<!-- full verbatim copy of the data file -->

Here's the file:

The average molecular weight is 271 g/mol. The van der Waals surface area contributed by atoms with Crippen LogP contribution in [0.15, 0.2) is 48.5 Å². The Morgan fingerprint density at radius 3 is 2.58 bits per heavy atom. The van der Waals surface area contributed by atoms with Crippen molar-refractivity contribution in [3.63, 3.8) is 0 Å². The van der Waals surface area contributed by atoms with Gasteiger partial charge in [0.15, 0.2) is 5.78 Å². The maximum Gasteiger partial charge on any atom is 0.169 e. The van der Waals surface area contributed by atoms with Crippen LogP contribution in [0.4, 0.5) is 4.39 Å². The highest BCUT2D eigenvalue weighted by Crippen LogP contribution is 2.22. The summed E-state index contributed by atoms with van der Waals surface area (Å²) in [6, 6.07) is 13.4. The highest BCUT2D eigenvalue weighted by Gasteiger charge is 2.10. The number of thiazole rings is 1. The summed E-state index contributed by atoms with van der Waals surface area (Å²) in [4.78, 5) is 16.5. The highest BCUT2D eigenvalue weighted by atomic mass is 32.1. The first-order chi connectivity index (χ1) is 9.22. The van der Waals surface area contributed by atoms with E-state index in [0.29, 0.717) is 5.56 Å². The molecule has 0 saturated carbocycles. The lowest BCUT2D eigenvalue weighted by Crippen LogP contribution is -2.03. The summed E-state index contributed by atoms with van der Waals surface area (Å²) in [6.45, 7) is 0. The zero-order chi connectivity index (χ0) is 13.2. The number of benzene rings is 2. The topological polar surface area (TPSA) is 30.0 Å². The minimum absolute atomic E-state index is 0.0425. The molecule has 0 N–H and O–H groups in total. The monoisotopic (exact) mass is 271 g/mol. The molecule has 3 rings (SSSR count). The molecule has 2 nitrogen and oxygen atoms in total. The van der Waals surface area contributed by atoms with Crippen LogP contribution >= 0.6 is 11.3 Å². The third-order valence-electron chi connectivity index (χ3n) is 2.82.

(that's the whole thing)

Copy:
The average molecular weight is 271 g/mol. The van der Waals surface area contributed by atoms with Crippen LogP contribution in [0.15, 0.2) is 48.5 Å². The Morgan fingerprint density at radius 3 is 2.58 bits per heavy atom. The van der Waals surface area contributed by atoms with Crippen molar-refractivity contribution in [3.63, 3.8) is 0 Å². The van der Waals surface area contributed by atoms with Gasteiger partial charge in [0.15, 0.2) is 5.78 Å². The maximum Gasteiger partial charge on any atom is 0.169 e. The van der Waals surface area contributed by atoms with Crippen LogP contribution in [0.4, 0.5) is 4.39 Å². The highest BCUT2D eigenvalue weighted by Crippen LogP contribution is 2.22. The summed E-state index contributed by atoms with van der Waals surface area (Å²) in [6, 6.07) is 13.4. The highest BCUT2D eigenvalue weighted by Gasteiger charge is 2.10. The number of thiazole rings is 1. The summed E-state index contributed by atoms with van der Waals surface area (Å²) in [4.78, 5) is 16.5. The highest BCUT2D eigenvalue weighted by atomic mass is 32.1. The first-order chi connectivity index (χ1) is 9.22. The van der Waals surface area contributed by atoms with E-state index in [0.29, 0.717) is 5.56 Å². The molecule has 0 saturated carbocycles. The lowest BCUT2D eigenvalue weighted by Crippen LogP contribution is -2.03. The summed E-state index contributed by atoms with van der Waals surface area (Å²) in [6.45, 7) is 0. The zero-order chi connectivity index (χ0) is 13.2. The number of benzene rings is 2. The topological polar surface area (TPSA) is 30.0 Å². The minimum absolute atomic E-state index is 0.0425. The molecule has 0 N–H and O–H groups in total. The monoisotopic (exact) mass is 271 g/mol. The molecule has 3 rings (SSSR count). The molecule has 2 nitrogen and oxygen atoms in total. The van der Waals surface area contributed by atoms with Crippen LogP contribution >= 0.6 is 11.3 Å². The third-order valence-electron chi connectivity index (χ3n) is 2.82.